Tag Archives: Clothes sizing

Jeans that fit waist and hips

In years gone by, the waist-to-hip ratio (WHR) has been used to determine a woman’s health, fertility, attractiveness, and even cognitive ability! Whilst we won’t be using the ratio here today, the difference between the waist and hip circumferences can help to find that elusive pair of jeans that fit both your waist and your hips.

First off, we need to do some measuring…waist hip difference

To measure your waist

  • Wrap the measure around you at your narrowest point (likely to be midway between your last rib bone and the top of your hip bone).
  • If you are carrying most of your weight around your middle and it’s difficult to know where to take the measurement, place the tape one inch above your belly button.

To measure your hips

  • Wrap the measure around you at your widest point (this is approximately 8 inches/20cm lower than where you measured your waist).

Then to calculate the difference, take the waist measurement away from the hip measurement

Hip – Waist = Difference

e.g. 43 inches – 33 inches = 10 inches

The bigger the difference, the curvier your figure.

With our access to all the High Street retailer’s size charts, we can see that the average difference between the waist and hip circumference is 10 inches and is therefore, the most catered for. The smallest difference between the waist and hip circumference is 8.5 inches, and the largest difference is 12 inches.

To help you shop at the right store for your shape, please find below a list of stores classified by the difference in their jeans’ waist to hip measurement.

8.5 inches

Ted Baker

9 inches

East, Miss Selfridge, Oasis, Pilot, Planet, Wallis, Windsmoor

9.5 inches

H & M, M&Co, Monsoon

10 inches

bhs, Bon Marche, CC, Dorothy Perkins, Fat Face, French Connection, Great Plains, Hobbs, Jacques Vert, Jaeger, Joules, Kaliko, Karen Millen, Long Tall Sally, Minuet Petite, New Look, O’Neill, Peacocks, Phase Eight, Precis Petite, Reiss, River Island, The White Company, Uniqlo, Whistles

11 inches

Jane Norman, Marks & Spencer (M&S Collection), White Stuff

12 inches

Levi’s Bold Curve, American Apparel (High-waist)

 

Please note some retailers are not listed here as they do not publish a hip measurement or they use various waist to hip differentials depending on the size.

 

Tall clothing collections on the High Street

The third, and last, in a series of blog posts about clothing collections on the High Street, we tell you where you can go to get clothes that fit you if you are tall.

Aside from our Fit Finder (where you can find jeans that fit you in seconds, no matter what your size or shape), we thought we would list the stores that have tall clothing collections; those that have been specifically designed for women who are 5’7”/1.7m or taller:

Other stores that sell inseams equal to or greater than 35”/89cm include;

Please let us know if we have missed out a High Street store that you know has a tall range, or sells an inseam greater than 35”/89cm and we will add them to the lists.

We’ve compiled this series of posts to make it easier for you to shop on the High Street.  Remember that sizes should just be used for purchasing – don’t define who you are by them.

Happy shopping!

Updated 12.3.2015 (* denotes affiliate link)

 

Petite clothing collections on the High Street

The second in a series of blog posts about clothing collections on the High Street, we tell you where you can go to get clothes that fit you if you are petite.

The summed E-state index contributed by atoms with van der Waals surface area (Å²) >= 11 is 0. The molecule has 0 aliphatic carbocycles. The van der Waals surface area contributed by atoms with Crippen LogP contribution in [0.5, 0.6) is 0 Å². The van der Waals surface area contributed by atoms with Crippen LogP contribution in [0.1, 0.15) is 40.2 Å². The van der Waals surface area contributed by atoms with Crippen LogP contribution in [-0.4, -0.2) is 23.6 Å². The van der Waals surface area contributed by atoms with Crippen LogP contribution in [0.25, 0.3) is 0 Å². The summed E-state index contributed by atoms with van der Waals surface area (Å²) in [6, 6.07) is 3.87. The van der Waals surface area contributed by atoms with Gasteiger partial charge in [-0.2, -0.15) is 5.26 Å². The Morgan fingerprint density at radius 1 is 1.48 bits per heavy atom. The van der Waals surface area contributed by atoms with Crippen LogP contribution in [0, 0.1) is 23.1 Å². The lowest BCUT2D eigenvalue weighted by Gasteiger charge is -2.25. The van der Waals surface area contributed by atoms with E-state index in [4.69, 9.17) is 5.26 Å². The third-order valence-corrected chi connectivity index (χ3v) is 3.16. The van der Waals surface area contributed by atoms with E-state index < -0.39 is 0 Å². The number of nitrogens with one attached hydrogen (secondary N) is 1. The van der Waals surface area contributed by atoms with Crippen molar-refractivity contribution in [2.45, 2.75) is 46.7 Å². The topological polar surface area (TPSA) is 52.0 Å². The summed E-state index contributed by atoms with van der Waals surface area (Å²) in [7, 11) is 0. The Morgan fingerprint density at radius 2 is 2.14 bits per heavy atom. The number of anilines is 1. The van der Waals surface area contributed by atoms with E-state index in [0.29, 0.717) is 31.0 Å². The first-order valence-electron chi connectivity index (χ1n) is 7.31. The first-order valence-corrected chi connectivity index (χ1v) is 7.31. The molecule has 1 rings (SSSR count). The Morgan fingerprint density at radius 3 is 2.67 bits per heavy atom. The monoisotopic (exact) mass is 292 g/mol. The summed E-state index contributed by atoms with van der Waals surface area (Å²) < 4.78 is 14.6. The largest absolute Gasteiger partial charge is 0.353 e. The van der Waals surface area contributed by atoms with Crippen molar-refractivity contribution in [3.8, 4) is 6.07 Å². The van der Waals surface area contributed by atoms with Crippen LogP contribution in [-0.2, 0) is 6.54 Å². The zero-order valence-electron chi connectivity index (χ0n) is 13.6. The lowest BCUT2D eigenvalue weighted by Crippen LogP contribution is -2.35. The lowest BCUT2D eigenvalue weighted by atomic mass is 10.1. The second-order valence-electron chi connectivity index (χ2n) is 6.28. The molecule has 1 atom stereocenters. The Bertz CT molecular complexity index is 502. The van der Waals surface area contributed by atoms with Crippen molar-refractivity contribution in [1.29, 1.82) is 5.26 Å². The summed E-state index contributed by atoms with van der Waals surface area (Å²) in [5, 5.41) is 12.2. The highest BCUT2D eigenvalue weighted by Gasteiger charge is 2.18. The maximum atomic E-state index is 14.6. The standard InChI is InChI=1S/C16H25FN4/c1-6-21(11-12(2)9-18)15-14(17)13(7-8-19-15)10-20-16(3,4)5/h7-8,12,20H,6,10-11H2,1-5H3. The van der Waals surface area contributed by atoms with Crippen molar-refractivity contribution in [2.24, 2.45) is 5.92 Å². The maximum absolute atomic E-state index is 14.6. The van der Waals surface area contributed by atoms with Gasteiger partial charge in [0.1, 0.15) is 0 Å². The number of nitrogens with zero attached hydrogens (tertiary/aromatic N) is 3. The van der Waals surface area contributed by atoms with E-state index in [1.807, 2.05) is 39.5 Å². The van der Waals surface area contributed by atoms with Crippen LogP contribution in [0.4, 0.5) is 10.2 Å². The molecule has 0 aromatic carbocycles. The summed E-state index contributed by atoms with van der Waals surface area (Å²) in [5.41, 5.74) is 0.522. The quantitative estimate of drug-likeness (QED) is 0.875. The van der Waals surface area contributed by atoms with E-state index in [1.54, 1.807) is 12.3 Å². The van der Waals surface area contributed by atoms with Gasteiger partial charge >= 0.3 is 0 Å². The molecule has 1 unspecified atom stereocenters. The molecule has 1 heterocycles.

Aside from our Fit Finder (where you can find jeans that fit you in seconds, no matter what your size or shape), we thought we would list the stores that have petite clothing collections; those that have been specifically designed for a diminutive figure:

For other stores that sell items with inseams less than or equal to 29”/71cm, please see the ‘Shopping for jeans by inseam‘ post.

The lists below show you where you can get clothes in sizes below a size eight, but unlike petite collections, items in these sizes are just scaled down from the store’s target size so may not fit your shape as nicely.

Size 4

Diesel, Dorothy Perkins, Miss Selfridge, Reiss, Topshop

Size 6

Coast, Crew Clothing, Diesel, Dorothy Perkins, Fat Face, French Connection, H & M, Hobbs, Jack Wills, Jaeger, Jane Norman, Karen Millen, L. K. Bennett, Miss Selfridge, Monsoon, New Look, Oasis, Phase Eight, Pilot, Reiss, River Island, Select, Topshop, Warehouse, White Stuff

We’ve compiled these posts to make it easier for you to shop on the High Street.  Please let us know if we have missed out a High Street store that you know has a petite collection, sells clothes in sizes 4-6, or sells an inseam less than or equal to 29”/74cm and we will add them to the lists.

Next week: Tall clothing collections on the High Street

(* Affiliate link)

Updated 12.3.2015

 

Plus-size clothing collections on the High Street

The first in a series of blog posts about clothing collections on the High Street, we tell you where you can go to get clothes that fit you, if you are plus-size, tall or petite.

At High Street Fit Finder we deal with a lot of data, and patterns emerge when viewing this data collectively.  When analysing the spread of sizes over the High Street, we realised that if you are larger than a “size 18”, taller than 5’6”, or petite in either build or height, shopping is likely harder for you than most.

size availability

Clothes shopping should be accessible to everyone, but in reality, if your size falls outside of the retailer’s “standard sizes” (read, target demographic) it can be difficult to find clothes that fit you whilst out shopping on your High Street.